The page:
Many founders wonder when they need to plan out how much of the equity will be made available to compensate the key employees of the company — this is the process of creating or setting aside an “option pool”. The best time to do this is at the beginning of the company, when it is being formed and when the initial equity is being dealt out to founders (and potentially investors). There are a couple of reasons why setting up the option pool as soon as possible is critical. First, you will want to make sure that there is sufficient stock to be able to provide equity to all the employees who will receive equity. This dovetails into the second issue, which is the concern that investors will have of being diluted. If investors know the size of the option pool, then deals can be adequately structured to avoid or minimize the dilution of private investors. Otherwise, companies run the risk of measurably diluting their investors if an employee equity pool has to be created or expanded to accommodate additional equity for employees.
We’ve seen famous cases of successful startups who’ve become big companies have issues involving former co-founders or collaborators who left or are ousted from the company in the early stages wanting to be compensated for their often-critical contributions to the company’s product or service — the issue arises when the company didn’t have proper agreements in place to govern the relationship between the founders. These agreements can take different forms depending on the legal structure of a company — whether the document is a simple “founders’ agreement” when the startup is unincorporated/non-organized, a shareholders’ agreement when the company is a corporation, or an operating agreement if the company is a LLC. However a startup is organized, and whatever form or name a document takes, the founders of any startup should have an agreement in place spelling out their rights and responsibilities to one another and to the startup, which should minimize disputes in the event things go wrong in the founder relationship. There are a number of terms and provisions that should be included in your agreement with your co-founders. Among these terms and provisions are: – Co-founder roles and responsibilities: What role is each founder going to take; what are their responsibilities and their deliverables? – Equity split and vesting: Obviously equity will need to be split when the company is legally formed, but the split can also be decided upon in an agreement made before company formation. Additionally, vesting can be decided upon when the equity split is made, based on time spent with the company, goals or deliverables met, etc. – Co-founder exit and removal, and contingencies for disability and death: Importantly, what is the process by which a co-founder can be removed, and what is a co-founder entitled to if he or she is removed, or voluntarily resigns from the startup? Also, what is the procedure in the event of an emergency that renders a co-founder temporarily or permanently unable to work on the company? – Capital and other contributions: What is each co-founder contributing? – IP assignments: Co-founders should be assigning the IP related to their work for the startup to the company — many conflicts arise because a departed co-founder asserts an interest in the IP being used by the startup. – Management and voting: How are both day-to-day and important strategic decisions being made? The earlier these types of agreements are completed, the better — not only can more issues be resolved at an earlier stage, but it is better to decide how potential issues are to be resolved when the co-founders still (presumably) have an amicable relationship. Ideally, you and your co-founders should be consulting with a business or corporate attorney, who can advise you on different or additional terms that your particular team and startup may need in its agreements, and can help you and your fellow co-founders work through the decision-making process in deciding the precise terms of your agreement.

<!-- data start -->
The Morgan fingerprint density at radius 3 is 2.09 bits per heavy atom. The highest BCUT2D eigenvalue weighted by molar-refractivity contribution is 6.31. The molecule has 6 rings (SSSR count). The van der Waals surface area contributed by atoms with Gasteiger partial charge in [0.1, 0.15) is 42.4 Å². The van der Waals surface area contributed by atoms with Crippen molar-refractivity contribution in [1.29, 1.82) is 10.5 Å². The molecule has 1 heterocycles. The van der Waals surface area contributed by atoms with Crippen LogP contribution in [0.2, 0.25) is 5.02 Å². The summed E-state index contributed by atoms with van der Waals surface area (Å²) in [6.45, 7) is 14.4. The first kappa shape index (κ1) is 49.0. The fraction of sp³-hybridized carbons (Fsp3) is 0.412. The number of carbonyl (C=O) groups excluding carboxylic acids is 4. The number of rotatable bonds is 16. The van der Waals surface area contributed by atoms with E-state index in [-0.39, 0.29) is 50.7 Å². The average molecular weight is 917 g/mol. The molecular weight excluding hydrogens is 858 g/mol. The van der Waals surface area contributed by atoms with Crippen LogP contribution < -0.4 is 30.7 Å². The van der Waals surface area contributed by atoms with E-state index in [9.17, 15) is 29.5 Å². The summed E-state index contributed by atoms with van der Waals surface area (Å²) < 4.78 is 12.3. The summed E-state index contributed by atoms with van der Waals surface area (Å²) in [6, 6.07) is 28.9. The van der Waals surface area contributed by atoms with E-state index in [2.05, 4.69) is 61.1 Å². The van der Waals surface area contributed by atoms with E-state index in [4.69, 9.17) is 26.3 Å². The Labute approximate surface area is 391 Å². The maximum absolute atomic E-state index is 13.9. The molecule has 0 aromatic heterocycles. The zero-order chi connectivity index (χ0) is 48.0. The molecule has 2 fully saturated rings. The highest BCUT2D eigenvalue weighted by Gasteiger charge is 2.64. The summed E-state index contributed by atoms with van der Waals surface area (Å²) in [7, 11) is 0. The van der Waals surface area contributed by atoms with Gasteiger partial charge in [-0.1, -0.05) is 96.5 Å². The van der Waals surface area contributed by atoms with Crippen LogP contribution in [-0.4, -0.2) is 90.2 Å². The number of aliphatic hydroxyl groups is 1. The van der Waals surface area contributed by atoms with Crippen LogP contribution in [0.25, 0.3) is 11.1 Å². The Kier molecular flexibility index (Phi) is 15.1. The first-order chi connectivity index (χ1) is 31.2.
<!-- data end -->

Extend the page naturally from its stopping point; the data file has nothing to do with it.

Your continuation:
I’ve had many clients and prospective clients ask me to break down the differences and pros and cons of a LLC versus a S-Corp. The difficulty with answering the question is that the question is asking for structural differences, but when referring to a S-Corp, one is referring to a tax classification.
A S-Corp is a qualifying corporation that is taxed under Subchapter S of the Internal Revenue Code. Subchapter S is a form of taxation known as “pass-through” taxation, in that the profits and losses of the company are “passed through” to the shareholders, who are then responsible for reporting their share of those profits and losses on their own tax returns and paying the appropriate share of taxes, regardless of whether or not any money is actually distributed from the company to the shareholders.
You’re now probably wondering what a C-Corp is. C-Corps are taxed under Subchapter C. It is the default classification for new corporations, and is known as “double taxation”. The corporation pays taxes on its income; the shareholder pays the tax on any dividends paid to them at the dividend rate. So if a C-Corp makes $100,000 in taxable income, it pays the tax on that income; then if it pays $1000 dividends to its shareholders, the shareholders then pay taxes on that $1000 — hence the “double taxation” moniker.
LLCs can also elect corporate taxation (assuming they qualify) under Subchapter C or S (by default, single-member LLCs are disregarded for federal [and sometimes state] taxes, multi-member LLCs are taxed as partnerships). Therefore, when discussing the entity structure, the better question is not LLC versus S-Corp or C-Corp, but LLC versus corporation (which should also include a discussion about the state where the company is to be formed). Once the entity form has been decided, then the tax classification of the company can be discussed.